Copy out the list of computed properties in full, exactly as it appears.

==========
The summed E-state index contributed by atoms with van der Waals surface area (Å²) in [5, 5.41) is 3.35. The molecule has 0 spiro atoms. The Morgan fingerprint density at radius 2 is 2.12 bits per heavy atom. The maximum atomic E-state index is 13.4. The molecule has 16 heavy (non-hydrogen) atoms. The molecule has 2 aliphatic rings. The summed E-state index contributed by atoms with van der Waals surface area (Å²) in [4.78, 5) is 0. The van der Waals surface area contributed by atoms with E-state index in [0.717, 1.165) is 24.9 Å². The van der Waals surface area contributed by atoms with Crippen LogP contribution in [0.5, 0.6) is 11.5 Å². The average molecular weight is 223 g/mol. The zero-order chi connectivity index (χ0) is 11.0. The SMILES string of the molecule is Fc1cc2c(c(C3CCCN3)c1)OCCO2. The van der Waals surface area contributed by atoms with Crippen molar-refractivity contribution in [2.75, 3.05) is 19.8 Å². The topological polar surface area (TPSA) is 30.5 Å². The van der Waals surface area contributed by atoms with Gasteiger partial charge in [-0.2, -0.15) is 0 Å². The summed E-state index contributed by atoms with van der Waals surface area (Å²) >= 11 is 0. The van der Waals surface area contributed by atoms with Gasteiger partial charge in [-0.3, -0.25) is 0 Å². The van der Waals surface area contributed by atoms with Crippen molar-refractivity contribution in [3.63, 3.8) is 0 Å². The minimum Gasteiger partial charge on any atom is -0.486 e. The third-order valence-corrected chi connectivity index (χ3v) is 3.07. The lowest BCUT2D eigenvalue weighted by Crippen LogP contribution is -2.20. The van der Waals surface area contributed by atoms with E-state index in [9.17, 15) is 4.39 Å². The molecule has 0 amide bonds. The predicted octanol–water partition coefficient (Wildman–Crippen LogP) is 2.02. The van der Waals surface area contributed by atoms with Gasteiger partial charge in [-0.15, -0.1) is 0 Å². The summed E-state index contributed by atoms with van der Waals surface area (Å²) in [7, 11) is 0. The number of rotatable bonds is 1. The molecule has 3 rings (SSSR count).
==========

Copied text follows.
The summed E-state index contributed by atoms with van der Waals surface area (Å²) in [5, 5.41) is 3.35. The molecule has 0 spiro atoms. The Morgan fingerprint density at radius 2 is 2.12 bits per heavy atom. The maximum atomic E-state index is 13.4. The molecule has 16 heavy (non-hydrogen) atoms. The molecule has 2 aliphatic rings. The summed E-state index contributed by atoms with van der Waals surface area (Å²) in [4.78, 5) is 0. The van der Waals surface area contributed by atoms with E-state index in [0.717, 1.165) is 24.9 Å². The van der Waals surface area contributed by atoms with Crippen LogP contribution in [0.5, 0.6) is 11.5 Å². The average molecular weight is 223 g/mol. The zero-order chi connectivity index (χ0) is 11.0. The SMILES string of the molecule is Fc1cc2c(c(C3CCCN3)c1)OCCO2. The van der Waals surface area contributed by atoms with Crippen molar-refractivity contribution in [2.75, 3.05) is 19.8 Å². The topological polar surface area (TPSA) is 30.5 Å². The van der Waals surface area contributed by atoms with Gasteiger partial charge in [-0.2, -0.15) is 0 Å². The summed E-state index contributed by atoms with van der Waals surface area (Å²) >= 11 is 0. The van der Waals surface area contributed by atoms with Gasteiger partial charge in [-0.3, -0.25) is 0 Å². The van der Waals surface area contributed by atoms with Crippen molar-refractivity contribution in [3.63, 3.8) is 0 Å². The minimum Gasteiger partial charge on any atom is -0.486 e. The third-order valence-corrected chi connectivity index (χ3v) is 3.07. The lowest BCUT2D eigenvalue weighted by Crippen LogP contribution is -2.20. The van der Waals surface area contributed by atoms with E-state index in [9.17, 15) is 4.39 Å². The molecule has 0 amide bonds. The predicted octanol–water partition coefficient (Wildman–Crippen LogP) is 2.02. The van der Waals surface area contributed by atoms with Gasteiger partial charge in [-0.15, -0.1) is 0 Å². The summed E-state index contributed by atoms with van der Waals surface area (Å²) in [7, 11) is 0. The number of rotatable bonds is 1. The molecule has 3 rings (SSSR count).